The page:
People read stories of struggle, sacrifice and hard work and call them inspirational.
These stories do not inspire me. Maybe it’s because I can relate to these stories – but not the way the protagonists are portrayed.
These stories are inspiring for some people because they show how the protagonist overcame countless hurdles in life and achieved their goal.
But I see these stories are the stories of oppression, subjugation and persecution.
These stories are not inspiring at all.
These stories mock me. They mock me for being poor. They mock me for being illiterate. They mock me for my inability to stop the privileged from portraying my life the way they want. They mock me and say that I deserve nothing more than being a bedtime inspirational story for some rich kid born with a silver spoon.
The story of a daughter taking her father home by riding a bicycle for 200 kilometres does not inspire me. The story of a man who spent 30 years in prison for a crime he never committed but kept on fighting for ‘justice’ does not inspire me. The story of a farmer who spends his whole life in misery but does alright, even as the privileged exploit him, does not inspire me.
These are not stories of inspiration. These are stories of oppression, discrimination and subjugation. They tell me how easily people who are responsible for making the system better can evade their responsibilities. They are accountable to none.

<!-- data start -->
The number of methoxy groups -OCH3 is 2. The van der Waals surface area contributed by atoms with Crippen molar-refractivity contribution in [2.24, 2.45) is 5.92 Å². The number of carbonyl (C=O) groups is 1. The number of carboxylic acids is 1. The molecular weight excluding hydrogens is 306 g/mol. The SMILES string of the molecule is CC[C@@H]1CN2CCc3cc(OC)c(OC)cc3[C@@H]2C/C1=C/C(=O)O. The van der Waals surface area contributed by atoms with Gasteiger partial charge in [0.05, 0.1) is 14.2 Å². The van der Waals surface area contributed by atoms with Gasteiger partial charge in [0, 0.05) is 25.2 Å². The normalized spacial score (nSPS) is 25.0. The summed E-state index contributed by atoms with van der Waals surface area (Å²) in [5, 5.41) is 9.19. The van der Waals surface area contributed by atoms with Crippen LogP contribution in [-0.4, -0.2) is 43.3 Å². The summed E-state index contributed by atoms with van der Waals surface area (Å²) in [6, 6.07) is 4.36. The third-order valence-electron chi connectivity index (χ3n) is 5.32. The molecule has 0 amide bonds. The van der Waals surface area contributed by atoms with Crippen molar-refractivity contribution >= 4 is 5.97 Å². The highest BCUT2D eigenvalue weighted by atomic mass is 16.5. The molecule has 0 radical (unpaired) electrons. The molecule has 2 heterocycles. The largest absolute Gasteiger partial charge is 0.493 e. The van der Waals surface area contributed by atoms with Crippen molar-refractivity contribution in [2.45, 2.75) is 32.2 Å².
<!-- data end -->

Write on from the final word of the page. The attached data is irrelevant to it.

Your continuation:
This must end.
We, the poor, weak, marginalised and oppressed, need to find inspiration beyond the stories of our oppression. We must question those romanticising our oppression by turning it into a story and selling it as a book that only the privileged have access to. We have to find inspiration beyond the stories of a prince who struggles to accomplish tasks organised by his father to prove that he is capable of ruling every one of us.
It’s time that we reclaim our stories from the privileged. Tell them the real story – and not one decorated in the unblemished skin of their protagonists and their colourful dresses. Tell them how ugly and monstrous life can be when it comes to earning basic bread and butter. Tell them how it’s easy to pass a game to become a ruler, and how difficult it can be to find something to eat when you are starving.
So that they can understand that these stories are not inspiring at all.
Mohd Imran is the Founder of Indian Society for Legal Research. You can email him at [email protected]
Featured image credit: Pariplab Chakraborty